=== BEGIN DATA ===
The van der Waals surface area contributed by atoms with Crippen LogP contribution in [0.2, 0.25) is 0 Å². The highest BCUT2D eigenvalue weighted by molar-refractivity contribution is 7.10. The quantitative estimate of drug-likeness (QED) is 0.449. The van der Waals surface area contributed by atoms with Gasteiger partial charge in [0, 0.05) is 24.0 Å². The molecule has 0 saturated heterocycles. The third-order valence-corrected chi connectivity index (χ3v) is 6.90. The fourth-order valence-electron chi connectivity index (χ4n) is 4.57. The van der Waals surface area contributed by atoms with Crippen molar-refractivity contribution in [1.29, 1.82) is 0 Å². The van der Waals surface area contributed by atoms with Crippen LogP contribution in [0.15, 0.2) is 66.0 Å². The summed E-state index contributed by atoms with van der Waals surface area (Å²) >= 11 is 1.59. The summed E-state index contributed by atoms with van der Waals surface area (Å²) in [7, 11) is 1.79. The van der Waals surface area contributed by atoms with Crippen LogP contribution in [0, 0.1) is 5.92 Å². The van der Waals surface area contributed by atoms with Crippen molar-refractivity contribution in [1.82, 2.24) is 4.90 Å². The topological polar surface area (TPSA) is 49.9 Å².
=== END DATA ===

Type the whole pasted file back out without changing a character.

The van der Waals surface area contributed by atoms with Crippen LogP contribution in [0.2, 0.25) is 0 Å². The highest BCUT2D eigenvalue weighted by molar-refractivity contribution is 7.10. The quantitative estimate of drug-likeness (QED) is 0.449. The van der Waals surface area contributed by atoms with Gasteiger partial charge in [0, 0.05) is 24.0 Å². The molecule has 0 saturated heterocycles. The third-order valence-corrected chi connectivity index (χ3v) is 6.90. The fourth-order valence-electron chi connectivity index (χ4n) is 4.57. The van der Waals surface area contributed by atoms with Crippen molar-refractivity contribution in [1.29, 1.82) is 0 Å². The van der Waals surface area contributed by atoms with Crippen LogP contribution in [0.15, 0.2) is 66.0 Å². The summed E-state index contributed by atoms with van der Waals surface area (Å²) >= 11 is 1.59. The summed E-state index contributed by atoms with van der Waals surface area (Å²) in [7, 11) is 1.79. The van der Waals surface area contributed by atoms with Crippen LogP contribution in [0, 0.1) is 5.92 Å². The van der Waals surface area contributed by atoms with Crippen molar-refractivity contribution in [1.82, 2.24) is 4.90 Å². The topological polar surface area (TPSA) is 49.9 Å².